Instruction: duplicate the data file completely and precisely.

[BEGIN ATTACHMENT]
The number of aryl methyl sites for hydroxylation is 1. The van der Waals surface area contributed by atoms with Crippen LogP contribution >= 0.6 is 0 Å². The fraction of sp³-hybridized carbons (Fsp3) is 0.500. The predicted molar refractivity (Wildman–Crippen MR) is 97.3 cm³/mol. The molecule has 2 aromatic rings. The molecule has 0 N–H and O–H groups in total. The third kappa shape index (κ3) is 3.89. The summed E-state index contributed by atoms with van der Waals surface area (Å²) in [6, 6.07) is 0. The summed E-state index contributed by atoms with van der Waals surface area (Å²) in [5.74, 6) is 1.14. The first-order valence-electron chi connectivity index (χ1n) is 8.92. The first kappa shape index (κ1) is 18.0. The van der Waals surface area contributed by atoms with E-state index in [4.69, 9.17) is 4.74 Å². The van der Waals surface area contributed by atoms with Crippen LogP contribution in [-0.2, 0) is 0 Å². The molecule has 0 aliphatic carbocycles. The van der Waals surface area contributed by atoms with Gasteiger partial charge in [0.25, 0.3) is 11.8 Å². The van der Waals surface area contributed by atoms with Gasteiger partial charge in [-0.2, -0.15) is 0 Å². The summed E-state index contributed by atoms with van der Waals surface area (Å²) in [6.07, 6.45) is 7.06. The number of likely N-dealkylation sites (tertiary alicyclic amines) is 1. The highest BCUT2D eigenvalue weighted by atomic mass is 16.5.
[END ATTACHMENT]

The number of aryl methyl sites for hydroxylation is 1. The van der Waals surface area contributed by atoms with Crippen LogP contribution >= 0.6 is 0 Å². The fraction of sp³-hybridized carbons (Fsp3) is 0.500. The predicted molar refractivity (Wildman–Crippen MR) is 97.3 cm³/mol. The molecule has 2 aromatic rings. The molecule has 0 N–H and O–H groups in total. The third kappa shape index (κ3) is 3.89. The summed E-state index contributed by atoms with van der Waals surface area (Å²) in [6, 6.07) is 0. The summed E-state index contributed by atoms with van der Waals surface area (Å²) in [5.74, 6) is 1.14. The first-order valence-electron chi connectivity index (χ1n) is 8.92. The first kappa shape index (κ1) is 18.0. The van der Waals surface area contributed by atoms with E-state index in [4.69, 9.17) is 4.74 Å². The van der Waals surface area contributed by atoms with Crippen LogP contribution in [-0.2, 0) is 0 Å². The molecule has 0 aliphatic carbocycles. The van der Waals surface area contributed by atoms with Gasteiger partial charge in [0.25, 0.3) is 11.8 Å². The van der Waals surface area contributed by atoms with Gasteiger partial charge in [-0.2, -0.15) is 0 Å². The summed E-state index contributed by atoms with van der Waals surface area (Å²) in [6.07, 6.45) is 7.06. The number of likely N-dealkylation sites (tertiary alicyclic amines) is 1. The highest BCUT2D eigenvalue weighted by atomic mass is 16.5.